Sci-Tech
Sunday Nov 13 2022
By
Web Desk

When will the sun die?

By
Web Desk
A corona mass ejection erupts from our sun on August 31, 2012.— NASA
A corona mass ejection erupts from our sun on August 31, 2012.— NASA

Our sun, which is about 4.6 billion years old, runs the weather, season, climate, and ocean current and allows life on our planet by allowing photosynthesis in plants to take place. 

The origin, birth and death of this huge star governing our planet have made scientists curious for years. With the current discussion on climate change and catastrophes on the planet, scientists are more and more interested in knowing how and when the sun, like other stars, will explode and die.

According to a report by National Geographic, the sun started to form out of a molecular cloud made of helium and hydrogen nearly 4.5 billion years ago. Scientists believe that a supernova close to the sun emitted a shockwave so strong that it came in touch with this cloud and charged it, giving birth to the sun.

About 150 million kilometres away from Earth, the sun could die in five billion years, said a report by ScienceAlert. "The Sun is due to turn into a red giant," experts believe.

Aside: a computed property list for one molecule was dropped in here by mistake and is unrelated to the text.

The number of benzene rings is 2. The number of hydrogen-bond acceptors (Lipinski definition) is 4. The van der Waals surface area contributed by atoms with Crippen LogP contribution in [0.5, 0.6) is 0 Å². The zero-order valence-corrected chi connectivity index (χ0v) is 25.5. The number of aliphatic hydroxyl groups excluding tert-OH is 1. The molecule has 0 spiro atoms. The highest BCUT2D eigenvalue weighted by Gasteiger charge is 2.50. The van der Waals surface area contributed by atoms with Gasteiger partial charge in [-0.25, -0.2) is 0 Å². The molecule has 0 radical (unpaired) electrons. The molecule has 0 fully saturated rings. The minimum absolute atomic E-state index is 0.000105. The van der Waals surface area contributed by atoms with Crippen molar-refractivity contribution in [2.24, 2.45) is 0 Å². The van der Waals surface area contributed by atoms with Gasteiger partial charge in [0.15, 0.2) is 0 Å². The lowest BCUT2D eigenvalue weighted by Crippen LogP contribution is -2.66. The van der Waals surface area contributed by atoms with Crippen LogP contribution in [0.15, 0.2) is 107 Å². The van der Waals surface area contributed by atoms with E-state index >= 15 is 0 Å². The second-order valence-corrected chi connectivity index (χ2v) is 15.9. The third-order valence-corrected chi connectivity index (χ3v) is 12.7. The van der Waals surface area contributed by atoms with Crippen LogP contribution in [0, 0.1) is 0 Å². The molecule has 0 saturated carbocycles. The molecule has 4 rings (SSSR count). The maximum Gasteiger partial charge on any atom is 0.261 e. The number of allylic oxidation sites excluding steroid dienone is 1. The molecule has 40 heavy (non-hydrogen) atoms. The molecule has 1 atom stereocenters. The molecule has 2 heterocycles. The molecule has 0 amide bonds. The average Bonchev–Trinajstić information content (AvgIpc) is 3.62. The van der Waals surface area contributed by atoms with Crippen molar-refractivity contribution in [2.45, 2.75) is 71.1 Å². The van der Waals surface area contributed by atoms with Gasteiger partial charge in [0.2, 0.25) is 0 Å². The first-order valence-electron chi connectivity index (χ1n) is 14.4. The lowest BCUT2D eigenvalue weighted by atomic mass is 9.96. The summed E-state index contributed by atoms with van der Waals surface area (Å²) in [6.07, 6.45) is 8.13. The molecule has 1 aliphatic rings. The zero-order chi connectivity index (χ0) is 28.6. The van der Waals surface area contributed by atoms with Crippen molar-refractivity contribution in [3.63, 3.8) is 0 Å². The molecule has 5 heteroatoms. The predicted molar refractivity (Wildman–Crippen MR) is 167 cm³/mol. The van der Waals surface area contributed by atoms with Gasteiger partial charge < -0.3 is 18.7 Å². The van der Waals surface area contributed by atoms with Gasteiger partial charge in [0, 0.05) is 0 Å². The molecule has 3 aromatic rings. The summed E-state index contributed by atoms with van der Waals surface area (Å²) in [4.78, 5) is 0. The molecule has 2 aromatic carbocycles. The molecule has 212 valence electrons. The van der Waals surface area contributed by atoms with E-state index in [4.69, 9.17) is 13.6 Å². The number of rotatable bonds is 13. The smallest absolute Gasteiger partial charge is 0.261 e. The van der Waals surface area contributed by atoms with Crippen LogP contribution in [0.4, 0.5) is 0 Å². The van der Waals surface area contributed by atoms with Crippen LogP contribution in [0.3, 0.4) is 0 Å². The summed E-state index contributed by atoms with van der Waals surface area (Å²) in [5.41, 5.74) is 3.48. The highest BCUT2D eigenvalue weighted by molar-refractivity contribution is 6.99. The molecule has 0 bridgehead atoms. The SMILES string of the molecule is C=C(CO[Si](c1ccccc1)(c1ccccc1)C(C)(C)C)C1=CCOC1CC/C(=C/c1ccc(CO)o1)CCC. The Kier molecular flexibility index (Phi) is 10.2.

"The core of the star will shrink, but its outer layers will expand out to the orbit of Mars, engulfing our planet in the process. If it's even still there."

A study conducted by researchers at the University of Manchester in 2018 found that the sun was likely to shrink to become a white dwarf, like 90% of stars, and end up as a planetary nebula.

One of the authors of the paper, astrophysicist Albert Zijlstra from the University of Manchester explained that a star ejects its envelope which is a "mass of gas and dust" when it died. 

"The envelope can be as much as half the star's mass," he said. 

"This reveals the star's core, which by this point in the star's life is running out of fuel, eventually turning off and before finally dying."

He added that the hot core of the star is what makes the nebula shine brightly for nearly 10,000 years which is a short time period in astronomy. "This is what makes the planetary nebula visible."

This envelope can be seen from tens of millions of light years away because of its extreme brightness, Zijlstra explained.